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Building ecological economies

Building ecological economies


Investing in our national parks can offset carbon emissions, combat climate change and build the ‘green’ infrastructure that is critical to our nation’s future.

There are currently billions of dollars available in carbon markets – and this can provide the funds required to revegetate large tracts of land in national parks and even help establish new national parks.

In Australia, thousands of individuals and organisations are making voluntary commitments to offset the carbon emissions they generate.  Greenfleet, for example, is supported by everyone from families wanting to offset their annual car use to companies with a commitment to corporate social responsibility.  Together, these commitments have helped us plant more than 8.5 million native trees in 400 native and biodiverse forests.

Greenfleet and other sources of carbon offsets have access to funds to plant trees, and national parks need finance to support the work they do.  Connecting the two requires a new model to enable us to access carbon rights on public land.

While most protected areas are financed through government grants or private philanthropies, we need to adjust our thinking – and our economic models – to enable national parks to access private sector money. 

This issue was enthusiastically explored at the recent international World Parks Congress in Sydney.  The Congress brought together more than 3,000 delegates from 160 countries to explore nature-based solutions to global challenges such as climate change.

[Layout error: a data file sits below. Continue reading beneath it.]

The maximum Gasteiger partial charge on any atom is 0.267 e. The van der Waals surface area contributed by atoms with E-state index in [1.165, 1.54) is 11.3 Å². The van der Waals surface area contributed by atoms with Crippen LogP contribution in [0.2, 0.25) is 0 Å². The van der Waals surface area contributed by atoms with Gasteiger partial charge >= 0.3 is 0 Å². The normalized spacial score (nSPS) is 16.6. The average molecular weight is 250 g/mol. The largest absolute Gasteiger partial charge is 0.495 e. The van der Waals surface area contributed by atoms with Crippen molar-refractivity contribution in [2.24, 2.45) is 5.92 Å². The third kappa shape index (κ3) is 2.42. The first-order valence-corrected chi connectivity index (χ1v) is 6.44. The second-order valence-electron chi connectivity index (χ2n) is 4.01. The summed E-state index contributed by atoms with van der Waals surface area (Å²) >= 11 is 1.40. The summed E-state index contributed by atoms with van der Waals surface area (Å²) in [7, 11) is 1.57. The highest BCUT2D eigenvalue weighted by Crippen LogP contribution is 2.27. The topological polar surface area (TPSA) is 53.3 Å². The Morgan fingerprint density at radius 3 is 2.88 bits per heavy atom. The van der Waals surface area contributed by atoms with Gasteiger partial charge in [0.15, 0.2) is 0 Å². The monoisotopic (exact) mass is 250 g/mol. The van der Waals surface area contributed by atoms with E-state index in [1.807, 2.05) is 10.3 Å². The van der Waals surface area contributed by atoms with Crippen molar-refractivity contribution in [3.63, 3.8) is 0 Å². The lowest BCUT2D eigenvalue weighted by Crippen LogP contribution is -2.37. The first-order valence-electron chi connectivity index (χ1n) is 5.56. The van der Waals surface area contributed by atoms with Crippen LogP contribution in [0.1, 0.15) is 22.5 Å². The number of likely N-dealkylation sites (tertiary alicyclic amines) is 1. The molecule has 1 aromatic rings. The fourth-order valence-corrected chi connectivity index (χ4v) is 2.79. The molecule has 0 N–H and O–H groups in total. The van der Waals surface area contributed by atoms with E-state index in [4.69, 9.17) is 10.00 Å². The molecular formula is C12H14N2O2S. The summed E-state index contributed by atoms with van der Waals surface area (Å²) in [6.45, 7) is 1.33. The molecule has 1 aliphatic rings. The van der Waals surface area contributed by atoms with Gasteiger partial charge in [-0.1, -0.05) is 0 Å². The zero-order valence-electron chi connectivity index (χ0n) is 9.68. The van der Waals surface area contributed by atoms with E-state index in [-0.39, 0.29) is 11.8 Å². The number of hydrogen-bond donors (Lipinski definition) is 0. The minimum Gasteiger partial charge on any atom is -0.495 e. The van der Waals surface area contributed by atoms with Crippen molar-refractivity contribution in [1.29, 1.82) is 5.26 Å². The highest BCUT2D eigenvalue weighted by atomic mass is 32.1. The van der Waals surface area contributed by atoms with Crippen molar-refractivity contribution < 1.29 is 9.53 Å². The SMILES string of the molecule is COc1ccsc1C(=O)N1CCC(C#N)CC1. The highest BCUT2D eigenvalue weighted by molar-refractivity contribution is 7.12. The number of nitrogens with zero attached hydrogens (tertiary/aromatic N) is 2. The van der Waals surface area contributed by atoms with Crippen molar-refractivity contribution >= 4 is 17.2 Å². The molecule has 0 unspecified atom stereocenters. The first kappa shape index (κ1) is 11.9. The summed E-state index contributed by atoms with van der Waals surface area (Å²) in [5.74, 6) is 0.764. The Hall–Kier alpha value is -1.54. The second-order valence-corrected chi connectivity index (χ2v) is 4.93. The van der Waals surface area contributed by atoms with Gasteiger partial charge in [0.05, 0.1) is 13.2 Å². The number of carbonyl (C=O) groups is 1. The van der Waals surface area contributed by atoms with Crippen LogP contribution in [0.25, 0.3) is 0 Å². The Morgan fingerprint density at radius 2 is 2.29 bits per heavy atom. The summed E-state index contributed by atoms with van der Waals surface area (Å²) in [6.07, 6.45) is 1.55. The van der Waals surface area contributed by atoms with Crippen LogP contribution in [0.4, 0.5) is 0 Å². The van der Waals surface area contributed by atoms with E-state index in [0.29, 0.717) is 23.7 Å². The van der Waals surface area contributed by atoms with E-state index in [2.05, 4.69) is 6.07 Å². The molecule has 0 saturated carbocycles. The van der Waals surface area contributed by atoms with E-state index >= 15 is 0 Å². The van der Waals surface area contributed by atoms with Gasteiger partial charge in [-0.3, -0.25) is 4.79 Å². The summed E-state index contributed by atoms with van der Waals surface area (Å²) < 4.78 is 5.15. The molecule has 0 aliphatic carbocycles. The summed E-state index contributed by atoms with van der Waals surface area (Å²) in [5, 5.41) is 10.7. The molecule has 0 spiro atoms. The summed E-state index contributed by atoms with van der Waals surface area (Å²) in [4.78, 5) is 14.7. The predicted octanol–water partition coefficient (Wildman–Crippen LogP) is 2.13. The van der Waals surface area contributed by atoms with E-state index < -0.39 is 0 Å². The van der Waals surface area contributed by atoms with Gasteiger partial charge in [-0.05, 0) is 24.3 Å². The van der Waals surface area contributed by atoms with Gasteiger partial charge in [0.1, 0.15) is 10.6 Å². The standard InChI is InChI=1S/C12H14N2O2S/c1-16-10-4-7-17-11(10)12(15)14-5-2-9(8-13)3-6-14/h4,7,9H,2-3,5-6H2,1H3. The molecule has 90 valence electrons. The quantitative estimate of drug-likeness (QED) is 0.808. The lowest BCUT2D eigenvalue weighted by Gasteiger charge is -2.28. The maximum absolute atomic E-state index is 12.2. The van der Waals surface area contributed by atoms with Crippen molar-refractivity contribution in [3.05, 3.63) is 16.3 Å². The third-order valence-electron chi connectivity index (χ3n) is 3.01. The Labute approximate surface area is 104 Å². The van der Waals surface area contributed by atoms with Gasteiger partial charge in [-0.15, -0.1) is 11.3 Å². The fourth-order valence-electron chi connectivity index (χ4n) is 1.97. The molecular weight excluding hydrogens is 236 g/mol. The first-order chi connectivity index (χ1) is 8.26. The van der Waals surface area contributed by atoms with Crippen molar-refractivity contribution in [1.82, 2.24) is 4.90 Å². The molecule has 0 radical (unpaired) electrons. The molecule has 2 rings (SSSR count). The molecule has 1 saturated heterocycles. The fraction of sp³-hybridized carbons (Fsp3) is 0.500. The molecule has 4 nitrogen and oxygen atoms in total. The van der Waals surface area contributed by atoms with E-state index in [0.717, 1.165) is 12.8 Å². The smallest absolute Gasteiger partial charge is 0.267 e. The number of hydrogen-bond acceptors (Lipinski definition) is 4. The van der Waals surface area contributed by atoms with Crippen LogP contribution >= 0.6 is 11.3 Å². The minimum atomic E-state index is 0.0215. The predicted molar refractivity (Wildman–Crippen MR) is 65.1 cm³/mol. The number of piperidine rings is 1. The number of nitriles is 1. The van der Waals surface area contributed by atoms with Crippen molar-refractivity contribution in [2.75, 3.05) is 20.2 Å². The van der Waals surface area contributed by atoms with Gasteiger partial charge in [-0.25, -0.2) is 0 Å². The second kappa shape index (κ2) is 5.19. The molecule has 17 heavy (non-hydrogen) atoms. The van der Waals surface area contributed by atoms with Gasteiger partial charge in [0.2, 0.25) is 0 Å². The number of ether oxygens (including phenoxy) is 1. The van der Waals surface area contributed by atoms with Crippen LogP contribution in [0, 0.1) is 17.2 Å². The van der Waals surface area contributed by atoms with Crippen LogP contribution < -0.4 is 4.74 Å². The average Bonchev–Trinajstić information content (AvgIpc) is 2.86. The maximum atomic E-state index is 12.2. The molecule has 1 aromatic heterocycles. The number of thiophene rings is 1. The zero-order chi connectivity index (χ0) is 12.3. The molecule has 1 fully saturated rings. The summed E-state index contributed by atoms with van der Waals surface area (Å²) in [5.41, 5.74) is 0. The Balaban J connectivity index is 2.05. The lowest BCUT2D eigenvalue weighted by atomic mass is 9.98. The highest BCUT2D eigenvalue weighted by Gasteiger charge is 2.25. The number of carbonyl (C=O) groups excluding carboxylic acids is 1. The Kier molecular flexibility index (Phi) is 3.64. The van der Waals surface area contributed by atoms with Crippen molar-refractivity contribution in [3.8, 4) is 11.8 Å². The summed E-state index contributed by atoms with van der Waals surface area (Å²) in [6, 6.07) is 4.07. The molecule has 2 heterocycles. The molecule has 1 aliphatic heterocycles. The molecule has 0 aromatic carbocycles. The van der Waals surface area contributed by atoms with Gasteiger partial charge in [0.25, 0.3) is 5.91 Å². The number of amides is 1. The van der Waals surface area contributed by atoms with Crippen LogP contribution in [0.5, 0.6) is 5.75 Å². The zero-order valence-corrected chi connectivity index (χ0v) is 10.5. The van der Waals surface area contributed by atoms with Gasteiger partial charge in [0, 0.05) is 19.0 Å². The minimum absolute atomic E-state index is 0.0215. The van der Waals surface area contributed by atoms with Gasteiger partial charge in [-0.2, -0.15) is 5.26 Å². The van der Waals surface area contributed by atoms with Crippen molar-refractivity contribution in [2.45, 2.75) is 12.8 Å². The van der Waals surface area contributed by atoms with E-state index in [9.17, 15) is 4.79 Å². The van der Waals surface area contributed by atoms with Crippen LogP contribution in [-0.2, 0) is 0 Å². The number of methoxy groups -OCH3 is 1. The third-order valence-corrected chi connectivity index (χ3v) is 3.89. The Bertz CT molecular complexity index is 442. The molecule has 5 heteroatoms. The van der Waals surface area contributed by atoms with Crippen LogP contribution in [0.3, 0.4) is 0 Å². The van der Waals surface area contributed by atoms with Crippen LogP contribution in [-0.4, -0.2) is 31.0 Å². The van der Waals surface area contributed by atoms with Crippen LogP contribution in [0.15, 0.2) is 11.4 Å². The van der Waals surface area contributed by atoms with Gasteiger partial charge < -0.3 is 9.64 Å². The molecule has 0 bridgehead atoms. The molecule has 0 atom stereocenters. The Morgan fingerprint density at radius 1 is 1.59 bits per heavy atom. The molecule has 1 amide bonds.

Greenfleet is already working on a number of projects to plant native biodiverse forests around Australia.  We have planted more than one million trees for Parks Victoria, and are currently partnering with Thredbo to enable visitors to offset their emissions by planting trees in Kosciuszko National Park.

Our challenge is to create a new economic model that connects the money generated by good corporate and individual citizens with national parks operating on shoe-string budgets.

This will mean exploring all of the elements of a forest that can be aligned to a financial mechanism.  We have already done this with carbon sequestration. Now we need to add biodiversity offsets, water quality improvements, flood mitigation and air quality management.

Greenfleet is investigating financial mechanisms for all of these elements, which will effectively mean that we have brought forests directly into the value system of our economy.


 -- Written by Greenfleet CEO, Wayne Wescott; published in the Business Spectator